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Latelyy my father was taking Loritab for pain. One night he went into a violent rage and we ended up having him admitted to the hospital. The doctors took him off Loritab and all was well for abou 3 weeks. He has lashed out agin at my mother accusing her of running a prostitue ring and has threathen to kill her. We have removed all guns and knives form the house. He remembers what he has said to my mother, but he really believes my mother is running an illegal business. He gets mad at me when I try to talk to him and accusing my mother of telling me everything. He gets violent and my mother strats crying and this seems to make him worse.

What can I do to help my dad? Is there a psychotic drug available? He is on several medications for his heart. When he is in his 'right mind', he is great to be around...

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Have you gotten a call from them yet?

It sounds as though what might help is an inpatient psychiatric evaluation and medication adjustment. This way, doctors who are experienced in dealing with these sorts of issues can sort out what works for his situation.

I would not wait. You know how they say e0% of caregivers die before their charges do? My elderly aunt kept the physical abuse her very sweet husband was subjected her to out of shame. By the time my cousins got him into memory care, it had taken its toll. She died several months later of a massive heart attack. He lived for anothher 3 years. Please get some help for your mom. Call tomorrow.
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LindaS453, if this situation isn't a crisis, what is? What are you all waiting for? A serious injury?
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Once the hitting starts, I wouldn't wait. I would get him into a facility.
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My husband and I have been going through a similar experience. His father 86 has been diagnosed with dementia. Almost all of the answers above have been done. Two years ago he read a friends obituary and it has set him off thinking his 3 grown children are not his. Well he started on that subject again then goes into threatening he's going to kill his wife. My widowed sister in law had to move in with them to take care of them. Her and Mom have just left our house after they "escaped " finding refuge here from him. We have a crisis number to call but we decided for them to go back home, see if he settled down and call us if he hasn't.. We're waiting for that phone call. If he settles down everything will be fine for maybe a day , a week, even 3 weeks. But we know it will come to that day when we will call the crisis number. His doctor gave it to us. A few months ago we went through the same situation and called the doctor to explain what was going on. He calls her unspeakable name accuses her of seeing other men in the past and that his kids are not his. He stopped talking to his brother thinking he was the father of his kids. We're well aware it is his dementia making him like this. He has also hit and pushed his wife. She is afraid to be with him. I'm afraid waiting is the wrong thing to do. I'm hoping they call and we go ahead and make that call to crisis. It's inevitable. Still waiting for call. My husband and I decided we will go for a surprise visit and see how things are going. Thank you for this website. Linda S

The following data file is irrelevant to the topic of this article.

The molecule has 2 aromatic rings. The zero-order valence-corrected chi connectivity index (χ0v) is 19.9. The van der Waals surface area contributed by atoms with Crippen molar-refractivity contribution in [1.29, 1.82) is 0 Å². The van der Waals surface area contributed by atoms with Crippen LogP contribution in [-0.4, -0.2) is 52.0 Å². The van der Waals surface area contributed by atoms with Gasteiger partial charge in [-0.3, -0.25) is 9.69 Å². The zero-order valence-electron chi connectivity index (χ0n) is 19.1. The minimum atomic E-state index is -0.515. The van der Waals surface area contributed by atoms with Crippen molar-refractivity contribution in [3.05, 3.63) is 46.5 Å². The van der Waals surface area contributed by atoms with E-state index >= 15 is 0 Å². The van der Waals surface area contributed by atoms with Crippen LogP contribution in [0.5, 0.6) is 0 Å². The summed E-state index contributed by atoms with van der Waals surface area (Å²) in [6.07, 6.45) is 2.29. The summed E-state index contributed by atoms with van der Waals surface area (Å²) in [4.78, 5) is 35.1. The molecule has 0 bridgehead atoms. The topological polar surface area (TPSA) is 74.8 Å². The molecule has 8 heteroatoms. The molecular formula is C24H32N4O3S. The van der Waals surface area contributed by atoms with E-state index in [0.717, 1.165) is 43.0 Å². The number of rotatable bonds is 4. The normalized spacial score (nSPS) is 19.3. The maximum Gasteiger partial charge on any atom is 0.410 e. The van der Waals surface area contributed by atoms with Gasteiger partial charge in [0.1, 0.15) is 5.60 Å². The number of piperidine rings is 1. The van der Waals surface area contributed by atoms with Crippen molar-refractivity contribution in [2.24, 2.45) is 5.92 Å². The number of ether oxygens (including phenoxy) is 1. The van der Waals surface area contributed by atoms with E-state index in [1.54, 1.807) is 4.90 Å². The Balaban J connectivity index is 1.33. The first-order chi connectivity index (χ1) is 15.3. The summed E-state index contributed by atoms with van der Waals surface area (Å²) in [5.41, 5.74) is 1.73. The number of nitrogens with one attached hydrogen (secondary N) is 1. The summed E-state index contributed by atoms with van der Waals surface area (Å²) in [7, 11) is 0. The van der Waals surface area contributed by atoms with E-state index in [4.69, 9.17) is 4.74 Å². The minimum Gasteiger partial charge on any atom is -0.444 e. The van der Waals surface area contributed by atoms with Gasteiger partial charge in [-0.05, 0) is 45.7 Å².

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This is frightening! First, had your dad been diagnosed with dementia? Has he had a urine analysis? A urinary tract infection, commonly known as a UTI, will cause such behavior. Be sure to have these both checked. My husband swung at me when he had a UTI. Later, when he was better, he couldn't believe his threatening behavior. Also, plan ahead. If he has dementia, and if his violent behavior repeats, you absolutely need to start looking for placement in a nursing facility for him. Check your city's Agency for the Aging to learn what is available. Do not wait. Tell your mom to avoid being in the same room with Dad until all this is settled. Give her a hug for me, too.
Corinne
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My husband treated me like this for a period of a couple of months. He had to be hospitalized a couple of times too. He was horrible to me. Serequel has helped his behavior along with therepy.... Thank God.
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A few comments.

First, this is not "general age-related decline." Poor Dad has something seriously wrong. I'd guess dementia, but I don't even play a doctor on tv! A profesional diagnosis is needed.

Second, while this behavior may indeed stem from an "unmet need," it is very unlikely that you or your mother will be able to determine what that need is and meet it while Dad is waving a cane over your head, or grabbing at your throat. It is CRITICAL that you take steps to protect yourselves.Reread what alwayslearning and IsntEasy wrote. Some really good advice there! People in this kind of rage do not realize their own strength, and also inability to understand consequences make this a dangerous situation.

Next, do keep in mind that this is Not Your Fault. Love and patience and understanding are indeed important. But Dad's behavior is not a result of a lack of love or patience or understanding. Dad's behavior is not under your control and even influencing it may be very difficult to impossible when he is in one of his violent moods.

Also, if this is dementia it may be temporary, and perhaps it will be replaced by other behaviors. But you all have to survive this phase first! Do not try to wait it out, witout getting medical help and taking appropriate steps to protect yourselves.